It’s been a busy year for Dr. Irena Creed, a world-leading scholar in the field of water research. Among her recent accomplishments is receiving an honorary doctorate from the Natural Resources and Agricultural Sciences at the Swedish University of Agricultural Sciences (SLU) in Uppsala.
Creed was one of seven new honorary doctors honoured at the ceremony that took place on October 5, 2019.
The distinction of “doctor honoris causa” at SLU is conferred upon outstanding scientists who have collaborated with SLU faculty, and in Dr. Creed’s case specifically for inspiring SLU faculty in the promotion of transdisciplinary approaches to solving water resource problems in Sweden and elsewhere.
“I first started working in Sweden when I was awarded a Swedish 'Female Guest Professorship' in 2013. Since then I have developed collaborations with faculty from several Swedish universities. I have worked with world-class water scientists on projects including browning of northern surface waters, the emergence of toxin-producing algal blooms in northern lakes, and the importance of forests to the security of our water supplies and achieving the United Nations Sustainable Development Goals. I chaired the Global Forest Expert Panel on forests and water, under the auspices of the International Union and Forest Organizations, working closely with SLU faculty, such as Kevin Bishop.”
While the accolades and ceremony took place abroad, Creed's accomplishment is being celebrated locally.
“Receiving an Honorary Doctorate is a rare accomplishment in the career of any academic and a huge honour. The School of Environment and Sustainability extends its sincere congratulations to Professor Creed – we are proud that she is a member of SENS and happy for her that she has been bestowed this distinguished title," said Dr. Karsten Liber, Executive Director (Interim) for SENS.
While there have been several career milestones this year, Creed continues to look ahead. Her love of transdisciplinary inquiry puts her at the forefront of issues like climate change, natural resource management, and sustainable development - all through a “water lens”. Certainly, her work shines in the conversion of research outcomes into useful public policy; for instance, Creed was invited by the Government of Alberta to help inform and implement the province’s wetland policy.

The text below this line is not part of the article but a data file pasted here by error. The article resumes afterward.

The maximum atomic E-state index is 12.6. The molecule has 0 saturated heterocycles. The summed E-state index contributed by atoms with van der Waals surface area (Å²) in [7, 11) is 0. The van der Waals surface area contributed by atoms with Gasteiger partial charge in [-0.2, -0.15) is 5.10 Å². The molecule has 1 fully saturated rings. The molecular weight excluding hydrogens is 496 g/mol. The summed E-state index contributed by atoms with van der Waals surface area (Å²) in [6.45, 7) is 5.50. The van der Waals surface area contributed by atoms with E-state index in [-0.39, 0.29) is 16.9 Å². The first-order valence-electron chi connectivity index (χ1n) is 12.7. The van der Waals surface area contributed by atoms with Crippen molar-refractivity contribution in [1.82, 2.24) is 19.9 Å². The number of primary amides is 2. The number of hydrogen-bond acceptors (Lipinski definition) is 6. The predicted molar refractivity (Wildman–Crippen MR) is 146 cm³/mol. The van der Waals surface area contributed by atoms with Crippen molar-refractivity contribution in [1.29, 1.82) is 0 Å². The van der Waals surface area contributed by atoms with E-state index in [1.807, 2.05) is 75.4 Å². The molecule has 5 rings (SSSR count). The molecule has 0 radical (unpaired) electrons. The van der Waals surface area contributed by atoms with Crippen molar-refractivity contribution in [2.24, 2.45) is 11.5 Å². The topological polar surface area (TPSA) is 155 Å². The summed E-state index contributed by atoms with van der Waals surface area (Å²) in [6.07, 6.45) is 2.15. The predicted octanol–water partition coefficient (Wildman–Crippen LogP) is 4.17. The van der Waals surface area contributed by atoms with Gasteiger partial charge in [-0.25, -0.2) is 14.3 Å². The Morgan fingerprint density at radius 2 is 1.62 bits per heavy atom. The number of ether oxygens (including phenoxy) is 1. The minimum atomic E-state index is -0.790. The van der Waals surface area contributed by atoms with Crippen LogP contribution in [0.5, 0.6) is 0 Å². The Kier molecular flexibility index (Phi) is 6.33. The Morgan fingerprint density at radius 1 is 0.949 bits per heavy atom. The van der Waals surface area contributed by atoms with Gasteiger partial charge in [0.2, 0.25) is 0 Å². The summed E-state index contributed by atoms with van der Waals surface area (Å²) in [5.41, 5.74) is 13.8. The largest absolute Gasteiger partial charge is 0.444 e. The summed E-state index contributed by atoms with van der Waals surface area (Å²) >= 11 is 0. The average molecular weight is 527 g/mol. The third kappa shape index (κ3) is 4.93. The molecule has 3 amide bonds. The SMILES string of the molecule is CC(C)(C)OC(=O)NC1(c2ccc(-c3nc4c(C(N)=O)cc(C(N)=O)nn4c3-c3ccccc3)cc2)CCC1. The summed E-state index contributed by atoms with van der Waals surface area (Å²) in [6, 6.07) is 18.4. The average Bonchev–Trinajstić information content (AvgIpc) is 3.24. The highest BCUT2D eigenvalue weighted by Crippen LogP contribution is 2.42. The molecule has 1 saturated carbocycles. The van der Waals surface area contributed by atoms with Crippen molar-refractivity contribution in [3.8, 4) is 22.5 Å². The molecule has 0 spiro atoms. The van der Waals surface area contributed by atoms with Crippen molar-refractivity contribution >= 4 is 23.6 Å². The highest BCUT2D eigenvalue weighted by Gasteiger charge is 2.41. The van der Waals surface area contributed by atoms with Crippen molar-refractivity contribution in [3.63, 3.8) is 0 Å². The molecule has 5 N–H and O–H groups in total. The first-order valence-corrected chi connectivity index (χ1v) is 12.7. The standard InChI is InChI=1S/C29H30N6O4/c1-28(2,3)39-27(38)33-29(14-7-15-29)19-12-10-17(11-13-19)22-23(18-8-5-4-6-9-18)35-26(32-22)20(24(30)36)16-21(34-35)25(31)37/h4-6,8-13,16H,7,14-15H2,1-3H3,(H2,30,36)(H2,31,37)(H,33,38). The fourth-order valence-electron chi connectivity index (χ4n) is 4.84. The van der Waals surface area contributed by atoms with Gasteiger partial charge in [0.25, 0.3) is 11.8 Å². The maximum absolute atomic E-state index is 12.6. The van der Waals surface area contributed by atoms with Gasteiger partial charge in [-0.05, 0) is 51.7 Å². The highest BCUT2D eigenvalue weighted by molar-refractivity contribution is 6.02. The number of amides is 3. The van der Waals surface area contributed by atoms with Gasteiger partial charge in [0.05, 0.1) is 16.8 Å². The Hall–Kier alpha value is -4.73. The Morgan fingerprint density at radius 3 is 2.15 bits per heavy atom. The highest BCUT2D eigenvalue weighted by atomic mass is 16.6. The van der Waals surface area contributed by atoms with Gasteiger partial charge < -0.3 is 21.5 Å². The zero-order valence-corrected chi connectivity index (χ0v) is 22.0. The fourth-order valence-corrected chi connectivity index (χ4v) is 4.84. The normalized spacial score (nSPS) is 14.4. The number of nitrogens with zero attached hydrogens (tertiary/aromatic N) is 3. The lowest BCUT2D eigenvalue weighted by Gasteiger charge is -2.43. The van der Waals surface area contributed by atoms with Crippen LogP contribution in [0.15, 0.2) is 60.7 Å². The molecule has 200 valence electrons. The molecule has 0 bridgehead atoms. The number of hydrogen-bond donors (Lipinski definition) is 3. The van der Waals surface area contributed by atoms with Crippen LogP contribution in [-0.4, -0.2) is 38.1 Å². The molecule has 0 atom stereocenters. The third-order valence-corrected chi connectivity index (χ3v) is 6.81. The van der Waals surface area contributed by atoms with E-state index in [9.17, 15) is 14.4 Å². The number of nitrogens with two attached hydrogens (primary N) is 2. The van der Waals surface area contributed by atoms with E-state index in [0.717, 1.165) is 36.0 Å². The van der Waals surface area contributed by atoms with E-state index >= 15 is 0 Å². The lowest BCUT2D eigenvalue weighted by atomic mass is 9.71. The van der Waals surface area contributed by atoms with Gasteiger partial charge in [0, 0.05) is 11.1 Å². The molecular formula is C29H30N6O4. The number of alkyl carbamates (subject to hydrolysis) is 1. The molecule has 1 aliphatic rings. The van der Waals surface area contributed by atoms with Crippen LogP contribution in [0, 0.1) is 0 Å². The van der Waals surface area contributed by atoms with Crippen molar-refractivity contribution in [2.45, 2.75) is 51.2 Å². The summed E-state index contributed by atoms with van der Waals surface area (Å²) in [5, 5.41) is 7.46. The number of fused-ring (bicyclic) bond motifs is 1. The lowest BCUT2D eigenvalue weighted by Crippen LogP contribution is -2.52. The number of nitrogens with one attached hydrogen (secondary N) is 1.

“What’s important is that this work is relevant not only within the research community but to the end-users of research including government, industry, and communities. This demands that the work be presented in such a way that end-users can access and use them to create sustainable solutions to the challenges they face every day. There are consequences to human actions on this planet, but there are remedies, too. The remedies are best if they can be mobilized for action by all,” said Creed.
The research Creed is most passionate about, and the policies her work informs, strike at the heart of the border between natural and social sciences.
“A sustainable future for our planet requires transdisciplinary thinking, where the university works with end-users to define problems and design solutions. It’s a privilege for me to nurture leadership in transdisciplinary research – engaging diverse perspectives and systems thinking both from within and outside academia. As academics, it’s important to immerse ourselves within government, industry, and communities to create and mobilize knowledge for everyone’s benefit. This is how we will create lasting, impactful change.”